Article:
audience with the Kaiser from the modest U-boat captain. He told
the Kaiser, he said, that the United States was neutral. "The Kais-
er took things that I said, just as I told them," he added. The Kais-
er, he said, is looking very well.

WILSON'S SPEECH
President Launches Arraignment
Against Application of Foreign
Affairs to Politics
SPEAKS O F TARIFF P 0 L I C Y
By Robert J. Bender
(United Press Staff Correspondent.)
Buffalo, Nov. 1.-Bitterly arraigning
those who "use the foreign relations
of our country to secure political ad-
vantage," President Wilson today said
such men are unpatriotic. "I want to
register vigorous protest against this
practice," he said.
"I would be ashamed to call myself
a partisan," he went on amidst ap-
plause, "if in the midst of a political
campaign there were those about me
who would make use of the loss of
lives of Americans to make political
capital." He discussed business rela-
tions at length.
how to Get Business Peace.
Peace in the business world of "to-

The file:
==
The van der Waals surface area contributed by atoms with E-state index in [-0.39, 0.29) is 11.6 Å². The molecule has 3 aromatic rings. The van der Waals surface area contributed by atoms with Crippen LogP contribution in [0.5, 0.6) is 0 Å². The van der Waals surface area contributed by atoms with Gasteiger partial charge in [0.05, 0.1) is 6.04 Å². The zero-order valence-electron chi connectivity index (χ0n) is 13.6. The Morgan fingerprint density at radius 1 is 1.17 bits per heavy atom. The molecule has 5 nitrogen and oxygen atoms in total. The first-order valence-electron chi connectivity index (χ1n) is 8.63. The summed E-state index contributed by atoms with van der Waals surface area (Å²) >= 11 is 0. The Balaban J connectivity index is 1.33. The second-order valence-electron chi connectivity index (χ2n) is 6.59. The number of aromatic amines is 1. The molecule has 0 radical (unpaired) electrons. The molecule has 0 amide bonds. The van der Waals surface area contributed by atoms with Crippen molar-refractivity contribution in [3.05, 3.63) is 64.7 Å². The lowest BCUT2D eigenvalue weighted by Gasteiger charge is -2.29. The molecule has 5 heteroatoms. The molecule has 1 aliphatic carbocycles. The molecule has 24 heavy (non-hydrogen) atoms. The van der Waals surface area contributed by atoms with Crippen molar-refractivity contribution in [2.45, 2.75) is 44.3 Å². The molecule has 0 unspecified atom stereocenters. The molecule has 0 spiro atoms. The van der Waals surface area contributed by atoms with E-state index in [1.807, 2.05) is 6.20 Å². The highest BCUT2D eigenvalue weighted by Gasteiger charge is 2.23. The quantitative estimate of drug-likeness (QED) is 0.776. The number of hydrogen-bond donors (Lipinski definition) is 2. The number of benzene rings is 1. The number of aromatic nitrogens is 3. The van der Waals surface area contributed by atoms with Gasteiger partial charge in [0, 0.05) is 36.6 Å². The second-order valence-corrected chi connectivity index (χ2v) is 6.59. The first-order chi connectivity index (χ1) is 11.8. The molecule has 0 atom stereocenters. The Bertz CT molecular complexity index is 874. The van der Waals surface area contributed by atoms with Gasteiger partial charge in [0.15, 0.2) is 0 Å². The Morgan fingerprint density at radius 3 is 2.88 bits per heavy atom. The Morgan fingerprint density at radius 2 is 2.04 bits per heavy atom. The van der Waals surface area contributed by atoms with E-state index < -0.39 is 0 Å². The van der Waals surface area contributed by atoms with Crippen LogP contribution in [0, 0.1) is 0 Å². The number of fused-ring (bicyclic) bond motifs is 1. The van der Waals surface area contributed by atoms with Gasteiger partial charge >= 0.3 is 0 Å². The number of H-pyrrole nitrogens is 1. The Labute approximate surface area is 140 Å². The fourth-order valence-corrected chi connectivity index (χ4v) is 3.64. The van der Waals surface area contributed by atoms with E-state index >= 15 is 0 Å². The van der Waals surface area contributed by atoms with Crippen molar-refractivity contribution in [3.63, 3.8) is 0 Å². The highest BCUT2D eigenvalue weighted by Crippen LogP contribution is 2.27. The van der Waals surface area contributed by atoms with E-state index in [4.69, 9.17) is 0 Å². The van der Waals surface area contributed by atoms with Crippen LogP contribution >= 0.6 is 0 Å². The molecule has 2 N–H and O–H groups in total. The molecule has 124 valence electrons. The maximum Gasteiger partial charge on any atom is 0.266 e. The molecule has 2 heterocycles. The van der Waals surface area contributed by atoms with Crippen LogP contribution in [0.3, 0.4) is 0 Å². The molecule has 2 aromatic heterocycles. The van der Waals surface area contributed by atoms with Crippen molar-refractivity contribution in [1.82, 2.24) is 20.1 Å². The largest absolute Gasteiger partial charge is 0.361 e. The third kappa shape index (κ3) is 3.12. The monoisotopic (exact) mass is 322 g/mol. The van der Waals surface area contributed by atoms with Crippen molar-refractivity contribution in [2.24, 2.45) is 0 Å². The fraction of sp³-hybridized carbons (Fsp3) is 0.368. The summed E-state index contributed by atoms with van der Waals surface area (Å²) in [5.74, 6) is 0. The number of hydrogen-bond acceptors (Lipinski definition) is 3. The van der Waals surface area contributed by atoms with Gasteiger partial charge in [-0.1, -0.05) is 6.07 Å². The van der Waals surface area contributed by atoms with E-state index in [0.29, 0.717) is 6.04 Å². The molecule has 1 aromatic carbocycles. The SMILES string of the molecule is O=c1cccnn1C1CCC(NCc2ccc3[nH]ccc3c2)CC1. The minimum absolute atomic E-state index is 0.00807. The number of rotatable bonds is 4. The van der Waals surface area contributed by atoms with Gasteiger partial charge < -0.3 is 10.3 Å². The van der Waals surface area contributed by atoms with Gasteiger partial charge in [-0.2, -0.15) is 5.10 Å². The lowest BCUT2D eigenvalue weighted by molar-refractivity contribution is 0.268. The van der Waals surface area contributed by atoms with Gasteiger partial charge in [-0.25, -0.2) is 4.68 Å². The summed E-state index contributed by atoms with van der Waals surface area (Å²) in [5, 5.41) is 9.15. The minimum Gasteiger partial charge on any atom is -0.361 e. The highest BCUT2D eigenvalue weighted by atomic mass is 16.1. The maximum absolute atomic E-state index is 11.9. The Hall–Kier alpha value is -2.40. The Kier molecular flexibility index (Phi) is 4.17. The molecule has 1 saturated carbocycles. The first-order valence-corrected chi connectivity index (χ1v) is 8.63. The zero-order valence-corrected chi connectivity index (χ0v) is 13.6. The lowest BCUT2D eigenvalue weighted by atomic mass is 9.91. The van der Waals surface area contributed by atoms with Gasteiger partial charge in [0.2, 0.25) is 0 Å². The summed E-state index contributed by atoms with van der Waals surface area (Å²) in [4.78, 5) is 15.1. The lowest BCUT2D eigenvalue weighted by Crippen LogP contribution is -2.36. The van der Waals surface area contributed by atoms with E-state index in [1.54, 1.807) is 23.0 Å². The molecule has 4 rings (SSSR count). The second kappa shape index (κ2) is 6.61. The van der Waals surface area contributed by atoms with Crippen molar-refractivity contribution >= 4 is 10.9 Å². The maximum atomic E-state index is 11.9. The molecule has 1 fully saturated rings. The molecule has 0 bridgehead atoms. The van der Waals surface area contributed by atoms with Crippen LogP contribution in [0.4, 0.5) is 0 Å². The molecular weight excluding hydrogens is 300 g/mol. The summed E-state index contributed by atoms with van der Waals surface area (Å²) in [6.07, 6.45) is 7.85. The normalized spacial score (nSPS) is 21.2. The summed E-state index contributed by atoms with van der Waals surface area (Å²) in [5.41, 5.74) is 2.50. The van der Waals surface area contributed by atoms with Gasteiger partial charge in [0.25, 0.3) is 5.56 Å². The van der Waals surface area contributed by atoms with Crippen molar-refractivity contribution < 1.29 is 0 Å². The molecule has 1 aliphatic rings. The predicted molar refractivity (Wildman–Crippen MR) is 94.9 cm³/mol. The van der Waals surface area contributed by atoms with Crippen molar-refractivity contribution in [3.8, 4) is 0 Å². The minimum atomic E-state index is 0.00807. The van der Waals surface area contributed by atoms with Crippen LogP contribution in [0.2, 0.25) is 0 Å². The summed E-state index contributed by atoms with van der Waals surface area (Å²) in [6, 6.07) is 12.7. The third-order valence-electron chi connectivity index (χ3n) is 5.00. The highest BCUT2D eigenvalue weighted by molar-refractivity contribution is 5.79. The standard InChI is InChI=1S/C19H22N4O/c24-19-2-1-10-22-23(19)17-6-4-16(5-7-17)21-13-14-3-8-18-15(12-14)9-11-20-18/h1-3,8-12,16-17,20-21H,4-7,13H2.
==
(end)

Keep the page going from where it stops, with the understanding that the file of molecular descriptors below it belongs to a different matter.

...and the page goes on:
morrow" depends upon the determina-
tion of employers to treat their men
"as if they were of the same flesh and
blood as you," he told 300 business
men assembled to hear him. The
president received a great reception
when he rose to speak.
"What we need is light more than
heat," he said, in opening. "I will be
glad when the campaign is over, be-
cause we can talk sense again. The
affairs of our country were never so
critically set about as at this moment.
There never was a time when our do-
mestic determinations bore such a
close relation to our attitude toward
the rest of the world. There was never
a time when we should discuss them
more honestly, more thoroughly than
now.
Cannot Decide Tariff Policy.
"American must look upon things
without the passion sweeping other
countries. No man can determine
what are to be the details of working
out the problem facing this country.
The first thing to do is to determine
the facts. When facts are known, we
must soberly adjust our affairs to

Candidate

them. If a man is honest, he can see
facts and appreciate them, whether he Suffrage Association Meets Today
is Democrat or Republican. Our policy The Suffrage association will hold a
regarding tariff cannot be confidently meeting in Newberry hall today, at 4
determined until we know more than o'clock. All women interested in the
we do now concerning our relations to suffrage movement are invited to at-
the rest of the world after the war." tend.

_ ___

HEAR

Le CALLIE
U. HALL 8 O'C